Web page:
The fact remains, though, that national judges are (partly) confronted with a duality of methodologies when dealing with property rights.

General test made autonomous for the assessment of risks involved in the execution of a EAW: judgment of the CJEU in the case of Puig Gordi and Others

In the case of Puig Gordi and Others (C-158/21, 31.1.2023), the CJEU ruled on the refusal by Belgian courts to execute a European arrest warrant (EAW) which had been issued by the Spanish Supreme Court in respect of several Catalan separatists. The refusal was based on concerns about the lack of jurisdiction of the court called upon to try them.

In its ruling, the CJEU relied on the two-step examination which it had previously applied, in such cases as Openbaar Ministerie, and which basically comes down to applying a double test, a general one followed by an individual one, for the assessment of any risks of a serious breach of fundamental rights which could be triggered by the execution of a EAW. While this methodology differs from the one applied by the ECtHR when assessing the execution of a EAW, which is more focussed on the individual risks, it is not problematic as such, as confirmed by Bivolaru and Moldovan v. France.

However, in Puig Gordi and Others the CJEU went one step further in developing its “two step” methodology, by denying the possibility to examine individualised risks in the event of a surrender if, prior to that, no systemic or generalised deficiencies have been found to exist. In substance, it ruled inter alia that in the absence of systemic or generalised deficiencies in the issuing State to the effect that persons in that State would be generally deprived of an effective legal remedy enabling a review of the jurisdiction of the criminal court called upon to try them, a court of the executing State may not refuse to execute a EAW (§ 111).

This comes down to autonomising the general test, to the effect that the application of the individual test is precluded if the result of the prior general test is negative. Thus, in that case the general test is suffient and can replace any further individual analysis. In that logic, the scale which deficiencies must reach to become relevant under the general test would appear to be of a magnitude which may be rarely reached in practice and which, in the few cases where it could still be reached, may be difficult to evaluate by domestic judges and even more difficult to prove by the persons concerned by the EAW. It can therefore be assumed that under this methodology, in most cases the assessment by the executing judicial authority will stop, out of convenience, after the first general step, leaving out the second individual step altogether. This would bring us back, de facto, to the much-criticised single collective test used in N.S. and Others, which would appear to be difficult to reconcile with the individual test being systematically and exclusively applied by the ECtHR, not least because one of the cornerstones of the Convention system is the right of individual petition.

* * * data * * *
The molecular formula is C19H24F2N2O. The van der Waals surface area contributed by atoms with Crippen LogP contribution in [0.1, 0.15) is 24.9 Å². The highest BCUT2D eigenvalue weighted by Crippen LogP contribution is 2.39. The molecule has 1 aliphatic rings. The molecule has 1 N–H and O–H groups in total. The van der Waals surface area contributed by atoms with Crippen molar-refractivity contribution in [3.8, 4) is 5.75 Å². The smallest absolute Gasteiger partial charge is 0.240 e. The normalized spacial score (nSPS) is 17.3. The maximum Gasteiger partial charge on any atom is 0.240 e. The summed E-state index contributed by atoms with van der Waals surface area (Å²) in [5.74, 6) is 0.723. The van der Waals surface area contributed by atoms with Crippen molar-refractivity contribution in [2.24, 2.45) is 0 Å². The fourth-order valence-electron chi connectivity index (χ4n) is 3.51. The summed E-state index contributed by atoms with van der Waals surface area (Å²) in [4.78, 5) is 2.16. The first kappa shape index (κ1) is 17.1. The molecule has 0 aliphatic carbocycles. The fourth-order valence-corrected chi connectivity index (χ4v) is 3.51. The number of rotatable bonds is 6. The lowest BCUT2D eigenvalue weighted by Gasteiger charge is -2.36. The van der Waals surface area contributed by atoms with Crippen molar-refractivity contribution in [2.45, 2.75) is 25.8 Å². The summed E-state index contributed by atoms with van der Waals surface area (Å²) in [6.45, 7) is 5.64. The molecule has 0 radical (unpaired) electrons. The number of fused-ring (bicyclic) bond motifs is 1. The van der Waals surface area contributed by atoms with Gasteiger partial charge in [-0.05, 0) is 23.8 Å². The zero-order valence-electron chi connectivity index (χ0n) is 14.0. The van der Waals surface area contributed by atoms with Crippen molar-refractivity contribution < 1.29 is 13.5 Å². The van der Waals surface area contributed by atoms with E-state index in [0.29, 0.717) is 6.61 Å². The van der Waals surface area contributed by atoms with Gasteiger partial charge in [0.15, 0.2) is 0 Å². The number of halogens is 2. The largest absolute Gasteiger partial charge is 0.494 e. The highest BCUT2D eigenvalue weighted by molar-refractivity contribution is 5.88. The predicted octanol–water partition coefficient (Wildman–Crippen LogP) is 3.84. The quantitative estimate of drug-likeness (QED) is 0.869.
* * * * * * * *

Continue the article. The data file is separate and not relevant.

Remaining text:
Fortunately, in Puig Gordi and Others the CJEU did not go as far as suggested by its Advocate General, who wanted this new version of the “two step” examination potentially precluding the application of an individual test to be applied to all aspects of the right to a fair trial before a tribunal previously established by law under Art. 47(2) of the EU-Charter (on this Opinion, see the following comment).

By contrast, the CJEU limited the scope of its ruling to issues relating to the sole lack of jurisdiction of the courts in the issuing State, thereby placing some emphasis on the existence of efficient legal remedies which should avoid “the very occurrence” of the infringement at issue or avoid irreparable damage arising from that infringement (§ 113). Yet this latter consideration seems in contrast with other rulings in which the CJEU denied the relevance of existing domestic remedies in the issuing State for the assessment of risks to fundamental rights in that State (CJEU 25.7.2018, Generalstaatsanwaltschaft (Conditions of detention in Hungary), C-220/18 PPU, § 74, and CJEU 15.10.2019, Dorobantu, C-128/18, § 80).

The fact remains, though, that in this way, a door has again been opened, for the sake of the efficiency of the EAW mechanism (§ 116), to a general rather than an individual assessment of respect for fundamental rights. One may wonder whether it will be further widened in the future. In this context, it might be useful to recall the following finding by the ECtHR in Avotins v. Latvia, § 113-114:

The Court has repeatedly asserted its commitment to international and European cooperation …. Hence, it considers the creation of an area of freedom, security and justice in Europe, and the adoption of the means necessary to achieve it, to be wholly legitimate in principle from the standpoint of the Convention. Nevertheless, the methods used to create that area must not infringe the fundamental rights of the persons affected by the resulting mechanisms, as indeed confirmed by Article 67(1) of the TFEU. However, it is apparent that the aim of effectiveness pursued by some of the methods used results in the review of the observance of fundamental rights being tightly regulated or even limited.